(This story originally appeared in the March/April 2013 CL issue of Colorado Life Magazine)

FOR ONE THING, few other cities have a downtown filled with Victorian architecture that’s remained nearly unchanged during the last century. But should you need a reminder of where you are, all you need do is look down: The sidewalks and streets are paved with red bricks, and each brick is stamped “TRINIDAD.”

Most of Trinidad’s streets are straight, but not Main Street, which was built in the 1860s along the gently curving wagon ruts of the old Santa Fe Trail. To take a tour of Main Street is to see the city’s past, present and future unfold before your eyes.

At the corner of Main and Animas streets, you’ll notice a curious sight. There are normal storefronts at street level, but there’s another set of storefronts one story below, down a seldom used flight of stairs. It’s a remnant of what once was an entire underground block of Main Street that connected to tunnels traversing wide stretches of the city.

Ask three people in Trinidad the purpose of these subterranean thoroughfares and you’ll get three different answers. Some say they were built during Prohibition, when Trinidad had an undercurrent of Mafia activity, and bootleggers – even Al Capone, according to rumors – used the tunnels to transport illicit booze. Others say Main Street simply was raised up one story to avoid damage from the flooding Purgatoire River.

By the 1950s, the tunnels had become a playground for Frank Cordova and his six brothers. When they were kids, they ran through the darkened passages, shooting Roman candles at each other – he’s amazed, in retrospect, that none of them got hurt by the sparks bouncing off the tunnel walls.

Cordova, like many people in Trinidad, is descended from Italians that came in the early 1900s to work in the coal mines. But Cordova and his brothers weren’t destined to be miners. They left Trinidad in the 1960s to pursue a career in rock ’n’ roll, and their band played on bills with Ike and Tina Turner and the Righteous Brothers, among others. Cordova didn’t leave show business behind when he returned from Las Vegas to Trinidad to open Rino’s Italian Restaurant & Steakhouse on Main Street.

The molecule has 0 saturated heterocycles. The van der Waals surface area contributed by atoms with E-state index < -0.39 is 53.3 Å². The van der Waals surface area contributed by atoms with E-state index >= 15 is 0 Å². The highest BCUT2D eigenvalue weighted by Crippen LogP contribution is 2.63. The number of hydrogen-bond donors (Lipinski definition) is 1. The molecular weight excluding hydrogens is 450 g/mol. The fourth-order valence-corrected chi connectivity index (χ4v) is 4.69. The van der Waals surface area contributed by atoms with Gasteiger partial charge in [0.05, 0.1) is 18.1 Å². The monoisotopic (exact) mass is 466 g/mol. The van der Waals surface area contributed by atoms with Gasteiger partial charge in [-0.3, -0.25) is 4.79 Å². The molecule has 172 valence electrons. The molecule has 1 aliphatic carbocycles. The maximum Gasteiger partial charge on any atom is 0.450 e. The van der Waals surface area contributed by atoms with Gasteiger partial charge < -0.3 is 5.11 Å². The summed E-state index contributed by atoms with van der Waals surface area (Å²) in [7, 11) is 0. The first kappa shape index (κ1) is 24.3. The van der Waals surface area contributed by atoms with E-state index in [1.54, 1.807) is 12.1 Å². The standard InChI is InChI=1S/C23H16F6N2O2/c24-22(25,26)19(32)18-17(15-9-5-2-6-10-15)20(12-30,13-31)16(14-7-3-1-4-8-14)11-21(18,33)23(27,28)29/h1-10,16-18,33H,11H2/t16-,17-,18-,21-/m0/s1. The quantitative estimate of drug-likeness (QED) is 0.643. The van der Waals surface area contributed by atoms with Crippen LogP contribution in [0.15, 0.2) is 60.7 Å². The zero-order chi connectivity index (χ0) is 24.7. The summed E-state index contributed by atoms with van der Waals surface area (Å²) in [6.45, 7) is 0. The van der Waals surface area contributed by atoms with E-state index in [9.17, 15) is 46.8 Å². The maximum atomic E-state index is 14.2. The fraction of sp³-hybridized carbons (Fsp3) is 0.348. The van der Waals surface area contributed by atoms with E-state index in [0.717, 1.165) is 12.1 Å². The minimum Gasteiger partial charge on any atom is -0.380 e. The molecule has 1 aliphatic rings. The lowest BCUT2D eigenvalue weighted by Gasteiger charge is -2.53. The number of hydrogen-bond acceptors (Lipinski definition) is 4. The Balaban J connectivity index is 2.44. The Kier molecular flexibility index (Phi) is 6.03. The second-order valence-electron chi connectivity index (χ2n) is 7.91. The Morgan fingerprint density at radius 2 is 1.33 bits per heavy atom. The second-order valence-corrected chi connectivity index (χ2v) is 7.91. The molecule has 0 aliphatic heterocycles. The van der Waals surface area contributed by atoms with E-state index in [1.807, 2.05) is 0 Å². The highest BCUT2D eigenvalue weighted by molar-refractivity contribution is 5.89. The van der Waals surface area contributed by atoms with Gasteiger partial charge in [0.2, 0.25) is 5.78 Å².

Diners enter Rino’s to the sound of music – not just pipedin Muzak, but actual singing, courtesy of the staff of singing waiters. Cordova makes sure he gets to sing a few songs each night, favoring Italian tunes by Andrea Bocelli. Cordova doesn’t speak fluent Italian – “I just got the accent,” he jokes – but you wouldn’t know it to hear him sing. After he’s done, he sits for a while at the table where Allyson Sheumaker eats with her young daughter, only to be interrupted by a messenger from the kitchen – someone ordered the tenderloin, and he has to hand-cut the steak to order. “Kids think they’re rock stars because Frank comes down and sits with them,” Sheumaker said. “They don’t realize he does that with everybody.”

Right up Main Street from Rino’s is the block known as “Millionaire’s Row,” whose historic houses tell the story of Trinidad’s early glory. There’s the 1870 adobe mansion that belonged to the family of Felipe Baca, who founded Trinidad after moving north from New Mexico to farm the fertile Purgatoire Valley. Next door is an 1882 Victorian mansion, and though it bears an uncanny resemblance to the Addam’s Family’s house, it actually belonged to banker and cattle baron Frank Bloom, whose cattle empire stretched from New Mexico to Montana. Both houses now are part of History Colorado’s Trinidad History Museum, open to the public from May to September.

Farther down the street, you can get a stiff drink and rare steak at Black Jack’s Saloon & Inn, a watering hole and eatery that looks little changed from 1895, when it was built. The stuffed heads of a longhorn steer and a white buffalo look downas you eat, and if you want to stay the night at Black Jack’s, proprietress Cheryl Clark will lead you upstairs to an old, wooden hallway. You’ll note that instead of numbers, all the rooms are emblazoned with a woman’s name – Opal, Daisy, Lily. That’s because long before it was a bed and breakfast, this was a brothel, and each room is named for the lady who used the quarters to conduct her business.

Black Jack’s gets its name from Black Jack Ketchum, a member of Butch Cassidy and the Sundance Kid’s Hole-in-the-Wall Gang, who used to hide out in the hills and canyons south of town. Ketchum’s criminal career came to an end in 1899, when he tried to rob a train in New Mexico, and the engineer – a dauntless Trinidad man – nearly shot off his right arm with a shotgun. Ketchum was taken to Trinidad’s Mount San Rafael Hospital, where his arm was amputated, and then sent back to New Mexico to be hanged in one of the most bizarre spectacles of the Wild West – the noose didn’t just break Ketchum’s neck; it decapitated him. 

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